Nearly seven million grandparents provide regular childcare for their grandchildren aged under 16, with the most popular reason being to allow the child’s parents to work, according to a new poll released today (Tuesday) by the TUC.

The YouGov poll –  published as part of the TUC’s Age Immaterial investigation into women over 50 in the workplace – shows that nearly three in five (58 per cent) grandparents provide regular childcare without the child’s parent or parents present, equivalent to nearly seven million grandparents across Britain.

The most popular reason grandparents gave for looking after their grandchildren, cited by 50 per cent, was to allow the child’s parents to work. This was the reason also given by 45 per cent of mums and dads with children under 16 who are looked after by their grandparents.

The informal care provided by millions of grandparents is saving working families thousands of pounds a year on costly nursery and childminding fees, as well as helping parents to stay in work and continue their careers, says the TUC.

The polling also shows that working grandparents are more likely (63 per cent) to look after their grandchildren than retired grandparents (55 per cent). While grandparents have always played an important role in looking after their grandchildren, the record number of people now working into their late 60s means that many are taking on childcare responsibilities for a second time while they are still working, says the TUC.

With the average weekly wage higher for people in their 30s (£468) than for those their 50s (£427.80) and 60s (£320.90), some families may feel it makes financial sense for a grandparent to reduce their hours and provide informal care, rather than or in addition to a parent in order to ease the pressure on childcare bills, says the TUC.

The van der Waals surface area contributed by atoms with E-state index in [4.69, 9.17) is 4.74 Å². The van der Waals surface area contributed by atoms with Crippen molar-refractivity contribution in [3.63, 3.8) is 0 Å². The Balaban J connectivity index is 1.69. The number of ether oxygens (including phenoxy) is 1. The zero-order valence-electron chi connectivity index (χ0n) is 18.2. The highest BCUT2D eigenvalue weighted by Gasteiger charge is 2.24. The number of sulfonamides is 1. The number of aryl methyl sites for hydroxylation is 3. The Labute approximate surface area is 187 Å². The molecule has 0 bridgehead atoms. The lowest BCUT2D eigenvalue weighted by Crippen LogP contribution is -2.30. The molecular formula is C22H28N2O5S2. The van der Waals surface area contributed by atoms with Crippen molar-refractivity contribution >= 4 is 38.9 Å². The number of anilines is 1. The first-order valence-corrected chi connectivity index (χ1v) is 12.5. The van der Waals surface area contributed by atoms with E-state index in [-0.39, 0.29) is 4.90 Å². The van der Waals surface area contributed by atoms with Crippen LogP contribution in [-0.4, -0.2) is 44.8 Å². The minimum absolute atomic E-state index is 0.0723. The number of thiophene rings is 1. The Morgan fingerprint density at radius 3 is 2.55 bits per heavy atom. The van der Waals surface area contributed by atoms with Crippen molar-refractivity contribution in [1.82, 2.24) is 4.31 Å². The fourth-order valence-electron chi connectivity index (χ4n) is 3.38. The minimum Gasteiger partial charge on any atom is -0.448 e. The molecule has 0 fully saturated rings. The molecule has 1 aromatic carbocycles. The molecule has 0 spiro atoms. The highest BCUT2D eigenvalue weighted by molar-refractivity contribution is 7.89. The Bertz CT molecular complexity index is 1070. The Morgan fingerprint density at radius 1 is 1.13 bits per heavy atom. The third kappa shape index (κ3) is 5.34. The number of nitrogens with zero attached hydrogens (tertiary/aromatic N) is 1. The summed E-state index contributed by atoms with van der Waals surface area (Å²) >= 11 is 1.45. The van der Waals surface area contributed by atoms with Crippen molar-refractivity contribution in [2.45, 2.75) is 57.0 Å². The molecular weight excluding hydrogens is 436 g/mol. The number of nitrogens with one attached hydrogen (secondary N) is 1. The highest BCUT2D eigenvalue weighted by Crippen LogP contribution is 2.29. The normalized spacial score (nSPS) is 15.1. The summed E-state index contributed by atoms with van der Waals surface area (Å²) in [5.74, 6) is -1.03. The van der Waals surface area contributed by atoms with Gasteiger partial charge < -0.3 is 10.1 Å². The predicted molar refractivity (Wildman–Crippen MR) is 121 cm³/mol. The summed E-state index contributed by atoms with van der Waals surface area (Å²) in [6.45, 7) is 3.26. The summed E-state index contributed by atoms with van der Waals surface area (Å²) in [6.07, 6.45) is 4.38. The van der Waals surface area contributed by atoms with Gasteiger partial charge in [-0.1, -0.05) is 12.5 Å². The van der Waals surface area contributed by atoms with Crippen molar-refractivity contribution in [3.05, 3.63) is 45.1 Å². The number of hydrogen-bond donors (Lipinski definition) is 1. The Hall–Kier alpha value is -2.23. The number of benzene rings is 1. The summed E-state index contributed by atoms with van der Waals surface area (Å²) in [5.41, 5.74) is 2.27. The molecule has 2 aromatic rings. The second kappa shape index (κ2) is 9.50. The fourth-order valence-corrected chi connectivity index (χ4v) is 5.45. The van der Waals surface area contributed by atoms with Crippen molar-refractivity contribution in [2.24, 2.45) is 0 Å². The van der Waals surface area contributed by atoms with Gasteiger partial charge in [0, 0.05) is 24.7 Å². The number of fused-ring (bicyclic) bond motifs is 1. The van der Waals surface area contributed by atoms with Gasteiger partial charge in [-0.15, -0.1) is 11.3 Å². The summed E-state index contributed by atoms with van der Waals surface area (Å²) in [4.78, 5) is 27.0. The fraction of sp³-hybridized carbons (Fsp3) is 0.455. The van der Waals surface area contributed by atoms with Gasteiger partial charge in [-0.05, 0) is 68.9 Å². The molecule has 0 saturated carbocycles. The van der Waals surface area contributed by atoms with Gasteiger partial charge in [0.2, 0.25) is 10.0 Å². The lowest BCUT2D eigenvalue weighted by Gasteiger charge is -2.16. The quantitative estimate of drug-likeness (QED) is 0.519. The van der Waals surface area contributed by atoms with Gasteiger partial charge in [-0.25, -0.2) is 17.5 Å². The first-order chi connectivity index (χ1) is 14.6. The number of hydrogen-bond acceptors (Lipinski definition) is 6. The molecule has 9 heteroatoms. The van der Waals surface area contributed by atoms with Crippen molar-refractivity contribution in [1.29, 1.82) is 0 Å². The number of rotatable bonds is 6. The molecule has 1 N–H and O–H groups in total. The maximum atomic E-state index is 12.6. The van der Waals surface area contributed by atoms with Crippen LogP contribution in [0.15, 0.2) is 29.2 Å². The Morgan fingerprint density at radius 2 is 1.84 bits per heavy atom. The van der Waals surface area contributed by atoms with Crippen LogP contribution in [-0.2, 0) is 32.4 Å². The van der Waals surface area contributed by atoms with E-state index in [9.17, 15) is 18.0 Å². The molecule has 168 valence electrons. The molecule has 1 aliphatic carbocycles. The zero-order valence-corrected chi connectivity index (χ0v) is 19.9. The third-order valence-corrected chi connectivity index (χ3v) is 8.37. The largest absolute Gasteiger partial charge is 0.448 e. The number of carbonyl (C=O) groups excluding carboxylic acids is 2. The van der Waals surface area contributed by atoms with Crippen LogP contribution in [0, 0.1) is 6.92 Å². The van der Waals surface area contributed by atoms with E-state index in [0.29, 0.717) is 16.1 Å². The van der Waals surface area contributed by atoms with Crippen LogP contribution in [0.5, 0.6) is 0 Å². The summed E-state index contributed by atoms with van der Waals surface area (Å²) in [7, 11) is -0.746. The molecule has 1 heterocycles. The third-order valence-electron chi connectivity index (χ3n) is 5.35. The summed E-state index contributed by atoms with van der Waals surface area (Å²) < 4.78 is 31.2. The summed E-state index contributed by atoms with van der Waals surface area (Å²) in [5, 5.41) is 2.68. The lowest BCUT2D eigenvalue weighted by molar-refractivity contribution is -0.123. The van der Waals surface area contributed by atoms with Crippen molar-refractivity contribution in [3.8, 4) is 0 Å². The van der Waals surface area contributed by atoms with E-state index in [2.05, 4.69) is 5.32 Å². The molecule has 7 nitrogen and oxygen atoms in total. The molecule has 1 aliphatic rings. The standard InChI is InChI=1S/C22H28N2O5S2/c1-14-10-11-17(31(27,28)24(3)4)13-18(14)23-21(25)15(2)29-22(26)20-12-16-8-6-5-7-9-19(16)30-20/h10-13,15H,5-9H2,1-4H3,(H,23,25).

But while the childcare provided by grandparents is hugely important, the TUC believes that this function is often not recognised or understood by employers. Of working grandparents who have never taken time off work to care for grandchildren under 16, around one in ten have not been able to do so because they have either been refused time off by their employer (3 per cent), or simply felt that they weren’t able to ask (8 per cent).

Although many working grandparents play a key role in the care of their grandchildren, they are currently only entitled to take short periods of unpaid leave in an emergency. The TUC wants grandparents to have greater entitlement to unpaid leave so they can combine looking after their grandchildren with their jobs.

A new right to unpaid leave enjoys considerable support from both grandparents – 42 per cent support the policy, just 26 per cent oppose – and parents (50 per cent support, 21 per cent oppose). And the government has an opportunity to introduce unpaid leave for grandparents as the Children and Families Bill reaches its report stage in the House of Lords later today.

TUC General Secretary Frances O’Grady said: “The informal childcare that millions of grandparents regularly provide is one of the most important and unheralded forms of care in Britain today.

“The childcare provided by grandparents allows mums and dads to work, saves them money on nursery and childminder fees, and creates a special bond across different generations in a family.

“But with more people than ever before working into their late 60s, millions of grandparents are selflessly taking on childcare responsibilities for a second time while they still work. Many businesses have yet to keep up with this trend and thousands of grandparents who want to look after their grandkids are prevented from doing so.

“It’s important that public policy catches up with the needs of working grandparents and their families. A new right to unpaid leave would be a great way to get more working grandparents involved in childcare, and at very little cost to an employer.”

Chief Executive of Grandparents Plus, Sam Smethers said: “Family life is changing and it’s time that government and employers caught up.

“Grandparents are picking up the strain that families are under and providing an increasing amount of childcare. But they are under pressure themselves, working longer and struggling to combine paid work with caring.

“We risk a ‘childcare gap’ emerging – with parents paying the price – if grandparents cannot afford to reduce their hours or can’t get the flexibility they need.  The solution is a period of grandparental leave and an investment in formal childcare.”